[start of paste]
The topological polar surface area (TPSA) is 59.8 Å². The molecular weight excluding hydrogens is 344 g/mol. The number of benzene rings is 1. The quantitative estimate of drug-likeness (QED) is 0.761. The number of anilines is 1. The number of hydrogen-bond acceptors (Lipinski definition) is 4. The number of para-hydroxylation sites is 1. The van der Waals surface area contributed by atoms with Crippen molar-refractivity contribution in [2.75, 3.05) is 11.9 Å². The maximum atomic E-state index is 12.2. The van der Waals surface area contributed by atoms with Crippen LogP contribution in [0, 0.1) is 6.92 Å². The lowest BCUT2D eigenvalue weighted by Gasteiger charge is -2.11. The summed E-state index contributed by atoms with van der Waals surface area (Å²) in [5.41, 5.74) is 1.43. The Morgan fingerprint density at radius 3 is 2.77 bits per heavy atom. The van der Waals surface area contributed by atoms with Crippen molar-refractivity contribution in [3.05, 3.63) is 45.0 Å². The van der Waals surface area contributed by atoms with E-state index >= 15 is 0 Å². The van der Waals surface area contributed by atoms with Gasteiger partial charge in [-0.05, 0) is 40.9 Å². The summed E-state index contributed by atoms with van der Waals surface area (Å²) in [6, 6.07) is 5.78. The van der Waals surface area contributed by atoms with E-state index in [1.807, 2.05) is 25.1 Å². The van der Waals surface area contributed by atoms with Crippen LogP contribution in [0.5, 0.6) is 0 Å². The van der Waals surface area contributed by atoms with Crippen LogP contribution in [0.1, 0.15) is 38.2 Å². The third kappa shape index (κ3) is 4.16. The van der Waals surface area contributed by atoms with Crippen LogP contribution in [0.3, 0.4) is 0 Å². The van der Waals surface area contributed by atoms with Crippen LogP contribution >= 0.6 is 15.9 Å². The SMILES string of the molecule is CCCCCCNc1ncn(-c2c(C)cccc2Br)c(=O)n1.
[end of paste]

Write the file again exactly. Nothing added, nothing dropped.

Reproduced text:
The topological polar surface area (TPSA) is 59.8 Å². The molecular weight excluding hydrogens is 344 g/mol. The number of benzene rings is 1. The quantitative estimate of drug-likeness (QED) is 0.761. The number of anilines is 1. The number of hydrogen-bond acceptors (Lipinski definition) is 4. The number of para-hydroxylation sites is 1. The van der Waals surface area contributed by atoms with Crippen molar-refractivity contribution in [2.75, 3.05) is 11.9 Å². The maximum atomic E-state index is 12.2. The van der Waals surface area contributed by atoms with Crippen LogP contribution in [0, 0.1) is 6.92 Å². The lowest BCUT2D eigenvalue weighted by Gasteiger charge is -2.11. The summed E-state index contributed by atoms with van der Waals surface area (Å²) in [5.41, 5.74) is 1.43. The Morgan fingerprint density at radius 3 is 2.77 bits per heavy atom. The van der Waals surface area contributed by atoms with Crippen molar-refractivity contribution in [3.05, 3.63) is 45.0 Å². The van der Waals surface area contributed by atoms with E-state index >= 15 is 0 Å². The van der Waals surface area contributed by atoms with Gasteiger partial charge in [-0.05, 0) is 40.9 Å². The summed E-state index contributed by atoms with van der Waals surface area (Å²) in [6, 6.07) is 5.78. The van der Waals surface area contributed by atoms with E-state index in [1.807, 2.05) is 25.1 Å². The van der Waals surface area contributed by atoms with Crippen LogP contribution in [0.5, 0.6) is 0 Å². The van der Waals surface area contributed by atoms with Crippen LogP contribution in [0.1, 0.15) is 38.2 Å². The third kappa shape index (κ3) is 4.16. The van der Waals surface area contributed by atoms with Crippen LogP contribution in [0.3, 0.4) is 0 Å². The van der Waals surface area contributed by atoms with Crippen LogP contribution >= 0.6 is 15.9 Å². The SMILES string of the molecule is CCCCCCNc1ncn(-c2c(C)cccc2Br)c(=O)n1.